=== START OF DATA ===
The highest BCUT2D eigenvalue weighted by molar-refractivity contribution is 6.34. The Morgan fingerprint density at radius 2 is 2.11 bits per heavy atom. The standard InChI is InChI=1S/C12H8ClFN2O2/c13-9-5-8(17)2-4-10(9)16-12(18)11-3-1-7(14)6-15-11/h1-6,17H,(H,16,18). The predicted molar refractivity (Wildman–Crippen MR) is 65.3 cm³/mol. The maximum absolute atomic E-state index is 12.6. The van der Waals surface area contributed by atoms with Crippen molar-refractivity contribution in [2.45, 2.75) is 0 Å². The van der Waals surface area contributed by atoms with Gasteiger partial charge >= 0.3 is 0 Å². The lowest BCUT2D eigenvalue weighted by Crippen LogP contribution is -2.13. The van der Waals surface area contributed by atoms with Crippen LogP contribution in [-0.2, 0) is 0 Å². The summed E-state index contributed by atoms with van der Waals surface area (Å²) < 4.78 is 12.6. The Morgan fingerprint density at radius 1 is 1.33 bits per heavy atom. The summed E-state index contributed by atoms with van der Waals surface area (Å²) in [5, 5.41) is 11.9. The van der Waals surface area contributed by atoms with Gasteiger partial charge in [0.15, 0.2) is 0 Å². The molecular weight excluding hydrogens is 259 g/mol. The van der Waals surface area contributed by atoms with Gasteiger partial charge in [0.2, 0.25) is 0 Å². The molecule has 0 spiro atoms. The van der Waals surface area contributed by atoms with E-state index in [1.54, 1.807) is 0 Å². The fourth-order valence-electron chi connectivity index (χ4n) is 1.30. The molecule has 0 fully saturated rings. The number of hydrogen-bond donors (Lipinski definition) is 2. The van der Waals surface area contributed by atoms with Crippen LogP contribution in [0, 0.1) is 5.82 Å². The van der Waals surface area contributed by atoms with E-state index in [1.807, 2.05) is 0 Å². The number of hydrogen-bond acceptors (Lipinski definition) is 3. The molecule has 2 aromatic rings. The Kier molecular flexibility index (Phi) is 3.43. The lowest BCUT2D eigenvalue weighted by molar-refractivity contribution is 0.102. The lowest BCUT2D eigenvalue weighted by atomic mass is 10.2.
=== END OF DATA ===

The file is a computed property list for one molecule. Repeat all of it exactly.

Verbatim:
The highest BCUT2D eigenvalue weighted by molar-refractivity contribution is 6.34. The Morgan fingerprint density at radius 2 is 2.11 bits per heavy atom. The standard InChI is InChI=1S/C12H8ClFN2O2/c13-9-5-8(17)2-4-10(9)16-12(18)11-3-1-7(14)6-15-11/h1-6,17H,(H,16,18). The predicted molar refractivity (Wildman–Crippen MR) is 65.3 cm³/mol. The maximum absolute atomic E-state index is 12.6. The van der Waals surface area contributed by atoms with Crippen molar-refractivity contribution in [2.45, 2.75) is 0 Å². The van der Waals surface area contributed by atoms with Gasteiger partial charge >= 0.3 is 0 Å². The lowest BCUT2D eigenvalue weighted by Crippen LogP contribution is -2.13. The van der Waals surface area contributed by atoms with Crippen LogP contribution in [-0.2, 0) is 0 Å². The summed E-state index contributed by atoms with van der Waals surface area (Å²) < 4.78 is 12.6. The Morgan fingerprint density at radius 1 is 1.33 bits per heavy atom. The summed E-state index contributed by atoms with van der Waals surface area (Å²) in [5, 5.41) is 11.9. The van der Waals surface area contributed by atoms with Gasteiger partial charge in [0.15, 0.2) is 0 Å². The molecular weight excluding hydrogens is 259 g/mol. The van der Waals surface area contributed by atoms with Gasteiger partial charge in [0.2, 0.25) is 0 Å². The molecule has 0 spiro atoms. The van der Waals surface area contributed by atoms with E-state index in [1.54, 1.807) is 0 Å². The fourth-order valence-electron chi connectivity index (χ4n) is 1.30. The molecule has 0 fully saturated rings. The number of hydrogen-bond donors (Lipinski definition) is 2. The van der Waals surface area contributed by atoms with Crippen LogP contribution in [0, 0.1) is 5.82 Å². The van der Waals surface area contributed by atoms with E-state index in [1.807, 2.05) is 0 Å². The number of hydrogen-bond acceptors (Lipinski definition) is 3. The molecule has 2 aromatic rings. The Kier molecular flexibility index (Phi) is 3.43. The lowest BCUT2D eigenvalue weighted by molar-refractivity contribution is 0.102. The lowest BCUT2D eigenvalue weighted by atomic mass is 10.2.